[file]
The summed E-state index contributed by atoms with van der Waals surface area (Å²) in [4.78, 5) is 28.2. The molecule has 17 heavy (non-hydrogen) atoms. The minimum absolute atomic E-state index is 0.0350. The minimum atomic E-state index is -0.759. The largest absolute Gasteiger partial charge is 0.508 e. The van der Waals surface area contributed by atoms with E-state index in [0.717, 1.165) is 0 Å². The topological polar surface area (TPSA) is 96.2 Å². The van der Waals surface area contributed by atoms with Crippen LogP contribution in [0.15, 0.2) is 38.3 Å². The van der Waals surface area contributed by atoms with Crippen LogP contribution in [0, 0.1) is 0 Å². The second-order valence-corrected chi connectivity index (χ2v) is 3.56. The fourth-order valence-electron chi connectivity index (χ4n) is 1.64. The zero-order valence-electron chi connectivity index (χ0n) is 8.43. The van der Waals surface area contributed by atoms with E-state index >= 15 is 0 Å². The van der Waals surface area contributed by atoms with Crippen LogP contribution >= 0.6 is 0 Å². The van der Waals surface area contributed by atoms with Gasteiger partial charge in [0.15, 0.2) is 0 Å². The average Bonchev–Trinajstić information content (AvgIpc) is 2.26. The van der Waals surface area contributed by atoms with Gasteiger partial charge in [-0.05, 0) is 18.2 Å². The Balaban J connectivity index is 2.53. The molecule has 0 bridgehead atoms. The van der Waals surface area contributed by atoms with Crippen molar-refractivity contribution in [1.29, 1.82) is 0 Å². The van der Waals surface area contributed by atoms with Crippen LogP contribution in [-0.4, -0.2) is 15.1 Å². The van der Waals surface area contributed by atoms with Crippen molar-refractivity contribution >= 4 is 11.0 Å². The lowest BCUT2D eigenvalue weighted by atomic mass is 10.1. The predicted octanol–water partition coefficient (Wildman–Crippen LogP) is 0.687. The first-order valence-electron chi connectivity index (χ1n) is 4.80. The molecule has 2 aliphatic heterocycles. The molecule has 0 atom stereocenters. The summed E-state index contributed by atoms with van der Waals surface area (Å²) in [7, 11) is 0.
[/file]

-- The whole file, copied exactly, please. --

The summed E-state index contributed by atoms with van der Waals surface area (Å²) in [4.78, 5) is 28.2. The molecule has 17 heavy (non-hydrogen) atoms. The minimum absolute atomic E-state index is 0.0350. The minimum atomic E-state index is -0.759. The largest absolute Gasteiger partial charge is 0.508 e. The van der Waals surface area contributed by atoms with E-state index in [0.717, 1.165) is 0 Å². The topological polar surface area (TPSA) is 96.2 Å². The van der Waals surface area contributed by atoms with Crippen LogP contribution in [0.15, 0.2) is 38.3 Å². The van der Waals surface area contributed by atoms with Crippen LogP contribution in [0, 0.1) is 0 Å². The second-order valence-corrected chi connectivity index (χ2v) is 3.56. The fourth-order valence-electron chi connectivity index (χ4n) is 1.64. The zero-order valence-electron chi connectivity index (χ0n) is 8.43. The van der Waals surface area contributed by atoms with E-state index >= 15 is 0 Å². The van der Waals surface area contributed by atoms with Crippen LogP contribution >= 0.6 is 0 Å². The van der Waals surface area contributed by atoms with Gasteiger partial charge in [0.15, 0.2) is 0 Å². The average Bonchev–Trinajstić information content (AvgIpc) is 2.26. The van der Waals surface area contributed by atoms with Gasteiger partial charge in [-0.05, 0) is 18.2 Å². The Balaban J connectivity index is 2.53. The molecule has 0 bridgehead atoms. The van der Waals surface area contributed by atoms with Crippen molar-refractivity contribution in [1.29, 1.82) is 0 Å². The van der Waals surface area contributed by atoms with Crippen LogP contribution in [-0.4, -0.2) is 15.1 Å². The van der Waals surface area contributed by atoms with Crippen molar-refractivity contribution >= 4 is 11.0 Å². The lowest BCUT2D eigenvalue weighted by atomic mass is 10.1. The predicted octanol–water partition coefficient (Wildman–Crippen LogP) is 0.687. The first-order valence-electron chi connectivity index (χ1n) is 4.80. The molecule has 2 aliphatic heterocycles. The molecule has 0 atom stereocenters. The summed E-state index contributed by atoms with van der Waals surface area (Å²) in [7, 11) is 0.